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Sunday, April 11, 2010

How to treat aliens

I have been enjoying the Bible Search on-line tool from the American Bible Society, which allows me to search for a word in nine versions at once, then expand particular verses so that I can see what other translations do with it.

I recently searched for the word, alien, this way. I discovered that that word seems to be more common in the NIV than in other versions, which may use stranger, sojourner, foreigner, and outsider. I take it that each of these words refers to the same thing, namely a non-Israelite living in, or passing through, Israel. The Blueletter Bible indicates that the transliterated Hebrew word is ger.

I wish to quote some of those passages, using the ESV, which allows such extensive quotation on-line.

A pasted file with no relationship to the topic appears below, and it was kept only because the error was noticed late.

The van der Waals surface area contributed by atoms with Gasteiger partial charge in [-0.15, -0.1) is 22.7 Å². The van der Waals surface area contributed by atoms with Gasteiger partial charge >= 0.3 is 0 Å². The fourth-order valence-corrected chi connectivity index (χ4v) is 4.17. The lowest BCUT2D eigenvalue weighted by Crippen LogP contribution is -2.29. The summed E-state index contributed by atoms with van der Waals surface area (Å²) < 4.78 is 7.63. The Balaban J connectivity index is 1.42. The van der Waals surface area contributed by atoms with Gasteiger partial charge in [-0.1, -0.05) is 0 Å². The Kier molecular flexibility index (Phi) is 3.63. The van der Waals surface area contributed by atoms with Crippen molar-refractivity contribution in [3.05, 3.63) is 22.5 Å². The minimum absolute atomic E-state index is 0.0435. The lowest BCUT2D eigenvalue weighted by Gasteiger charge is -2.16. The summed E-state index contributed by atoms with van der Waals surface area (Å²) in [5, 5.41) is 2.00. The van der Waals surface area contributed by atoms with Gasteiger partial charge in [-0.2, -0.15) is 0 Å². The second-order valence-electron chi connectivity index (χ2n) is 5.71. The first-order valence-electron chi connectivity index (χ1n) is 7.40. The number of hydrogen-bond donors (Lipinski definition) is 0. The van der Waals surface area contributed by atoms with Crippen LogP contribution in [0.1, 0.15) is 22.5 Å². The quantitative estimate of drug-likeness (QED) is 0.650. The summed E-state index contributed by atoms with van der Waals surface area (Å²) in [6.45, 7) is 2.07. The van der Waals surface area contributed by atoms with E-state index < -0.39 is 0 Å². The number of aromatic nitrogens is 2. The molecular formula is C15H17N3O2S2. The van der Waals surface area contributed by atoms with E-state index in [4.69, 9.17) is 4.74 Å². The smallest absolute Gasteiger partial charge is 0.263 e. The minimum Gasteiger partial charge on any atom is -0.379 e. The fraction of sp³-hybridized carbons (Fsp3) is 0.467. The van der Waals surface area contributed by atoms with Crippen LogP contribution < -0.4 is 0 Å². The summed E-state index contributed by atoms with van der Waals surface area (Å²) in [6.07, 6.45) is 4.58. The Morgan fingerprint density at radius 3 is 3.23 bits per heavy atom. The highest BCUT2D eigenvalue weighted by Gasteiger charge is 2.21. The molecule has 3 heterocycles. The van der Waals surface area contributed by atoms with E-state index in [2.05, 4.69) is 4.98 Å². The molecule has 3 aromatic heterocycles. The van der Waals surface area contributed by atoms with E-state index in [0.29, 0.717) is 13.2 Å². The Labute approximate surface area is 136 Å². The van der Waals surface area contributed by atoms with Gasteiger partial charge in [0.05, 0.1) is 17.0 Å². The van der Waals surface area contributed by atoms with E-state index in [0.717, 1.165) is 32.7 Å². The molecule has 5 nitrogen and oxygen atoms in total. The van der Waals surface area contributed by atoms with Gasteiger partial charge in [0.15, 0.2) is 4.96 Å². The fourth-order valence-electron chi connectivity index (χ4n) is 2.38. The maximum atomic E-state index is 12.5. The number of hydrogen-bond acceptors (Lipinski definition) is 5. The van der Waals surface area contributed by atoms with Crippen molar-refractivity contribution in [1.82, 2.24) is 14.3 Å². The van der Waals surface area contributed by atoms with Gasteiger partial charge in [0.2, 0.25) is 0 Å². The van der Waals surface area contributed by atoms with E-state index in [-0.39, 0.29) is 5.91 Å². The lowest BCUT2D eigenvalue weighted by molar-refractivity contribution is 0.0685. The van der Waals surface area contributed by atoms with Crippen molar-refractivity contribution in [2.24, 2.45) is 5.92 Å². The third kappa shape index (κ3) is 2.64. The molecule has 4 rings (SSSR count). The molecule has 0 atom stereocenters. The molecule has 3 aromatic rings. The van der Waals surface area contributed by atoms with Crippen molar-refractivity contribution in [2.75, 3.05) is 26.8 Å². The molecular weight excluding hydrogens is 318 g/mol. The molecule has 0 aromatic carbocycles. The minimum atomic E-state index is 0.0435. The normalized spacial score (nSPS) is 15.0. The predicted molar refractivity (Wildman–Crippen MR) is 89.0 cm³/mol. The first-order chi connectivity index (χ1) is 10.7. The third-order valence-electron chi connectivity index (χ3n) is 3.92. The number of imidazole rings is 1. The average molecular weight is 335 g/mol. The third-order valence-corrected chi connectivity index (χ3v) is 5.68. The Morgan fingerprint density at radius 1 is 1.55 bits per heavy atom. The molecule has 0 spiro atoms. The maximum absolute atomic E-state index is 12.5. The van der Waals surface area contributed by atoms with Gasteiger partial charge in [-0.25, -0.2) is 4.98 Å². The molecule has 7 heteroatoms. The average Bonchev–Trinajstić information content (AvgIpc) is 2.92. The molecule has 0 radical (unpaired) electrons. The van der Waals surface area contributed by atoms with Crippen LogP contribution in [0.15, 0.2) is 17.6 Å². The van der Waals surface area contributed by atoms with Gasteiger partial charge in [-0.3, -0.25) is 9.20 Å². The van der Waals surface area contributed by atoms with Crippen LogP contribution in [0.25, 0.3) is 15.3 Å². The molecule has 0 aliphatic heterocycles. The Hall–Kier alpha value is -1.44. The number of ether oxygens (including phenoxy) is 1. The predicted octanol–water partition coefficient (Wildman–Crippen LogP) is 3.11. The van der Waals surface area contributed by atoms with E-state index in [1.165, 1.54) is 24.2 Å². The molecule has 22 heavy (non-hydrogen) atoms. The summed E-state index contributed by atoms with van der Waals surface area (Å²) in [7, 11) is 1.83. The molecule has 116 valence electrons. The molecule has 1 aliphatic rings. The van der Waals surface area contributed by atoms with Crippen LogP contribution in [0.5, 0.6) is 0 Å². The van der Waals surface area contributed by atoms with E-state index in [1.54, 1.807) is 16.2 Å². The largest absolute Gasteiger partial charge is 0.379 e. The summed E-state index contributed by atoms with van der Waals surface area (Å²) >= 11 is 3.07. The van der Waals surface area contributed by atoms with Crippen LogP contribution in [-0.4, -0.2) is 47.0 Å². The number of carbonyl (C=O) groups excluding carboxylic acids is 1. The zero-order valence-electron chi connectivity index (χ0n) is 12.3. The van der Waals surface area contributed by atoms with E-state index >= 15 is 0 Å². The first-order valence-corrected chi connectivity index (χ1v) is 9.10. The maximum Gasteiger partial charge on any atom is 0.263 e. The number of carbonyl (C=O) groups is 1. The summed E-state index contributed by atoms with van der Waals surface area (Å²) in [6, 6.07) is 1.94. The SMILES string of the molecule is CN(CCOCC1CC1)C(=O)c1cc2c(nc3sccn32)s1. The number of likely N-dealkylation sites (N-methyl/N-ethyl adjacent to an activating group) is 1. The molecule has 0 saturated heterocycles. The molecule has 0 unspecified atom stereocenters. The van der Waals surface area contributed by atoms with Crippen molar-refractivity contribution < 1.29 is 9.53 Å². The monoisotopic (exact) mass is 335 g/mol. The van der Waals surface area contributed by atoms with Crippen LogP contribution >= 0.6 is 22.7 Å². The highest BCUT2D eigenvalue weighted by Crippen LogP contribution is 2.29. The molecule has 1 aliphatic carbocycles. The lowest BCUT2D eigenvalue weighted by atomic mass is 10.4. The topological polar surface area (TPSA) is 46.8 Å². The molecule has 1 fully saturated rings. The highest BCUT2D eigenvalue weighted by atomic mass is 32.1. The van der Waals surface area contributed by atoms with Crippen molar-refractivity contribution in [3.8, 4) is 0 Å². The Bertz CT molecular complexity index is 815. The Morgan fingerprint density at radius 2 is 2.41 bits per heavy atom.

Exodus 22:21 gives the Israelites the approach that they were to use in dealing with aliens among them: 21 "You shall not wrong a sojourner or oppress him, for you were sojourners in the land of Egypt. . . ." Exodus 23:9, Deuteronomy 10:19 and Leviticus 19:33-34 say the same thing. The Leviticus passage indicates that the Jews were to love aliens. I checked, and all nine versions use love. This is all the more remarkable, considering that, for the last part of their sojourn, the Israelites were slaves in Egypt. The command sounds a lot like the Golden Rule.

Leviticus 17:10-16 demonstrates that there were guidelines for aliens, too. This passage says that they were, even though non-Jewish, expected to obey the restrictions on eating blood. There are other passages about the law and aliens. However, my main emphasis is on how the Israelites were to be generous to them.

The Jews were commanded to harvest their crops in such a manner that some would be left for the poor and aliens to pick up, in Leviticus 19:9-10. This is how Ruth, a non-Jew, got food for herself and her mother-in-law.

Do these laws of the ancient Jews have validity for today? Perhaps, perhaps not. But they indicate that some of us might consider whether our indignation at illegal aliens has Biblical justification. Perhaps there are implications for Israeli-Palestinian relations.

Thanks for reading.

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